media kit, press kit, pr, marketing, public relations, make a media kit, compile media kit

I’m so thrilled to share with you another blog post that I wrote for Mums With Hustle, a community of and for mompreneurs, that shares tips and stories from inspiring businesswomen who juggle it all. Click here to check the post out over there and spend some time checking out the other super helpful posts on their site, as well as listening to the podcast!

Have a small business but not sure how to ‘get yourself out there’ beyond your circle of friends and family, or your social media sphere? It might be time to spread your wings and approach the local media. After all, publications are spotlighting and including information on businesses doing great things just like yours all the time. Why couldn’t yours be one of them? The one thing you need in order to get started with PR outreach and get to promoting yourself is a media kit.

The good news is, it’s actually pretty simple to put a media kit together and something you can do today!


A media kit is just a compilation of information about a business all packaged together in one easy document. It is used in a pitch to media in order to provide them with everything they might need for including the business in their publication. It’s essentially all the background information on your business that shows and tells exactly what your business is all about. The idea is to provide media with all the details they would need so that along with a targeted pitch about a specific story topic, they would be able to put together a whole article about the business without having to contact you for any further information. Think of your media kit as you doing all the research for them. It helps them fill in all the details of whatever story they choose to write about your business. The easier you make it for a writer, the more likely it is that they will write about you.


A media kit will include slightly different information depending on the business it represents. The main components usually include a fact sheet, which simply lists basic facts about the company; a backgrounder, which explains the history and mission of the business; short biographies of the owner or key players; and information on the main offerings the business provides, for example, a price list of the main products for a store, menus for a restaurant, or description of services for a services-based business. Depending on the business, sometimes an FAQ sheet is included as well, if there are a couple of main questions or bits of additional information about how the business works that often come up and require more detail than you can include in the other documents. The other important component is the visuals. A high quality logo should always be included, as well as a headshot of the owner or key players (whoever you include bios of), key products, and potentially the interior and exterior of the location if the business is a brick and mortar storefront.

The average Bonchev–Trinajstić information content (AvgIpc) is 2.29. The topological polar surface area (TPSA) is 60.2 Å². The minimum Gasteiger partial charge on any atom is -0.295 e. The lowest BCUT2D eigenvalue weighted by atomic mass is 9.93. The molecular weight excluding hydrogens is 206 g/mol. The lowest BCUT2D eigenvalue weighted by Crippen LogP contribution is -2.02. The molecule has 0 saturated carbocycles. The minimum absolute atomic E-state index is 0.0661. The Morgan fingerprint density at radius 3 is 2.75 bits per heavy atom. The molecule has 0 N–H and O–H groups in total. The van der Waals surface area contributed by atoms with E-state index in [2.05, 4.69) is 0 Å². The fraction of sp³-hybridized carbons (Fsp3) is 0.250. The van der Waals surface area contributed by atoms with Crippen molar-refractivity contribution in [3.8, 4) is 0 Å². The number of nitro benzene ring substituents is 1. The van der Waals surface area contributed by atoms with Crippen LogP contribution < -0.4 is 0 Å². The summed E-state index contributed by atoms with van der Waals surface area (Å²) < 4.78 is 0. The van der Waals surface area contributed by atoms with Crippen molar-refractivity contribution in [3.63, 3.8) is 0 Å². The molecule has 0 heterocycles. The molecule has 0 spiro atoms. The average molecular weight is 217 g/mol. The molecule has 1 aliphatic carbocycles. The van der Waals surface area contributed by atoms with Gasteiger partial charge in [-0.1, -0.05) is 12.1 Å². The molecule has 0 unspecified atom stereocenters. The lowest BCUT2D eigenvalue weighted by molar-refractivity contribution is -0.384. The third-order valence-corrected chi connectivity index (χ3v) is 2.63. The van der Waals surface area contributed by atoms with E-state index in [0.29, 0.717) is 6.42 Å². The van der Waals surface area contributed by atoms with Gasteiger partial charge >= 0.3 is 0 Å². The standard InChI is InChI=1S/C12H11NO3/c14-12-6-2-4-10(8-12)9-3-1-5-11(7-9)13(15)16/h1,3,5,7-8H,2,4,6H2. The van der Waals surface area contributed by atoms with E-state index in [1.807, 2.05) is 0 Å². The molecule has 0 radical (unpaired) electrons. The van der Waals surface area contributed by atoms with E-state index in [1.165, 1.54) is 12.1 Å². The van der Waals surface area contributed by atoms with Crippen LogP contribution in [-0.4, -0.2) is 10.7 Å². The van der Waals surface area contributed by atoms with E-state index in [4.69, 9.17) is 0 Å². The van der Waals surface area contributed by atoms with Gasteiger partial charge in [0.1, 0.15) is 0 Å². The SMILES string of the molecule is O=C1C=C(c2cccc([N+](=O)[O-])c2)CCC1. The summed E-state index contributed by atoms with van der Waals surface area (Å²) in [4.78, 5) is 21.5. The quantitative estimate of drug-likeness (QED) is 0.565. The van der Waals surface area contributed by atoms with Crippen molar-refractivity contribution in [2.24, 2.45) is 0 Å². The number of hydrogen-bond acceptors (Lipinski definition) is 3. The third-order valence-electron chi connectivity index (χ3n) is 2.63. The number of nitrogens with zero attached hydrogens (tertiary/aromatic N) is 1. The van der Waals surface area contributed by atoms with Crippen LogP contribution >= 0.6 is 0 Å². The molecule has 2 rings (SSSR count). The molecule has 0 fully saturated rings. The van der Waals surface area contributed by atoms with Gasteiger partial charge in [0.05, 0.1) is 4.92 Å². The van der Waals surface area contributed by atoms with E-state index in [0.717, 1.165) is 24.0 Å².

Once you have all the information together, create a cover page with the name of your business, logo, and all your contact information (including social media handles and web address) so that at first glance the reader will be able to see exactly what this whole thing is all about and will quickly be able to get in touch later if they need to. Then, make sure the whole thing is entirely cohesive by checking that the formatting, fonts and text sizes of all the different documents and pages are the same, put page numbers on the bottom of each page, and you can put a small logo on the top of each page or whatever other visual details match your branding. Lastly, save it all as one PDF document, or alternatively, save each piece as a separate document within one main folder uploaded to DropBox so that it will be easily shareable online via a personal link.


Even if you don’t feel the need to start proactively contacting media, it is a good idea to have a media kit on hand just in case you need the information sometime. Media kits can also be useful if you’re thinking of approaching another business about cross-promoting with you and want to quickly and easily let them know what your business is all about, or if you are looking to bring investors on board and need to educate them about your business (and show how professional and put together it is)! Another way to use a media kit if yours is a product based business, is to just send out samples to writers accompanied by the media kit (with no specific story pitch in mind) just for them to become familiar with your product.

The fact of the matter is that a media kit should basically be information you already have, it’s just a matter of compiling it all together, and making it cohesive and look nice together. And if you didn’t already have a written mission statement or company background or any other piece of this information already, then it’s something you really should have anyway so making a media kit is a great opportunity to get everything in order.

There is another type of media kit used by bloggers, which is quite different from what is described above because of the differing uses and needs that bloggers have for them. An explanation and outline of a blog media kit will be included in a future post.

media kit checklist

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